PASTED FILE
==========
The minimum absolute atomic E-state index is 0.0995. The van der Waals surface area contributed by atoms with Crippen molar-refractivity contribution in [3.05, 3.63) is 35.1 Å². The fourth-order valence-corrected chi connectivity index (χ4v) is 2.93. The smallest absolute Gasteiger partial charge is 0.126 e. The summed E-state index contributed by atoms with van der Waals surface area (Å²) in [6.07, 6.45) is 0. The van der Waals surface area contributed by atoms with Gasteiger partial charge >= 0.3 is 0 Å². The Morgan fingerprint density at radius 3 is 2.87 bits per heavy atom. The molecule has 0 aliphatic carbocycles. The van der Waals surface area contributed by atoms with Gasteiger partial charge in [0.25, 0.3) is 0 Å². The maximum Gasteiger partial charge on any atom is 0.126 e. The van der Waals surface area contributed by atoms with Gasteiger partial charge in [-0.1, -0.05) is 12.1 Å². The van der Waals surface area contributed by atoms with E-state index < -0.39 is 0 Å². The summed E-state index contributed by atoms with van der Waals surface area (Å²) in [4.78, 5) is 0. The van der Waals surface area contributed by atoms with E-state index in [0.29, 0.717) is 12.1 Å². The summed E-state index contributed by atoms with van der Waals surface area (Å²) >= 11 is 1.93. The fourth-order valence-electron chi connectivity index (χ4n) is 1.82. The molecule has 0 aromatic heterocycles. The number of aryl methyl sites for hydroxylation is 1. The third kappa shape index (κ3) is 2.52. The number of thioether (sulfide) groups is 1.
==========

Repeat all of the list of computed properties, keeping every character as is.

The minimum absolute atomic E-state index is 0.0995. The van der Waals surface area contributed by atoms with Crippen molar-refractivity contribution in [3.05, 3.63) is 35.1 Å². The fourth-order valence-corrected chi connectivity index (χ4v) is 2.93. The smallest absolute Gasteiger partial charge is 0.126 e. The summed E-state index contributed by atoms with van der Waals surface area (Å²) in [6.07, 6.45) is 0. The van der Waals surface area contributed by atoms with Gasteiger partial charge >= 0.3 is 0 Å². The Morgan fingerprint density at radius 3 is 2.87 bits per heavy atom. The molecule has 0 aliphatic carbocycles. The van der Waals surface area contributed by atoms with Gasteiger partial charge in [0.25, 0.3) is 0 Å². The maximum Gasteiger partial charge on any atom is 0.126 e. The van der Waals surface area contributed by atoms with Gasteiger partial charge in [-0.1, -0.05) is 12.1 Å². The van der Waals surface area contributed by atoms with E-state index < -0.39 is 0 Å². The summed E-state index contributed by atoms with van der Waals surface area (Å²) in [4.78, 5) is 0. The van der Waals surface area contributed by atoms with E-state index in [0.29, 0.717) is 12.1 Å². The summed E-state index contributed by atoms with van der Waals surface area (Å²) >= 11 is 1.93. The fourth-order valence-electron chi connectivity index (χ4n) is 1.82. The molecule has 0 aromatic heterocycles. The number of aryl methyl sites for hydroxylation is 1. The third kappa shape index (κ3) is 2.52. The number of thioether (sulfide) groups is 1.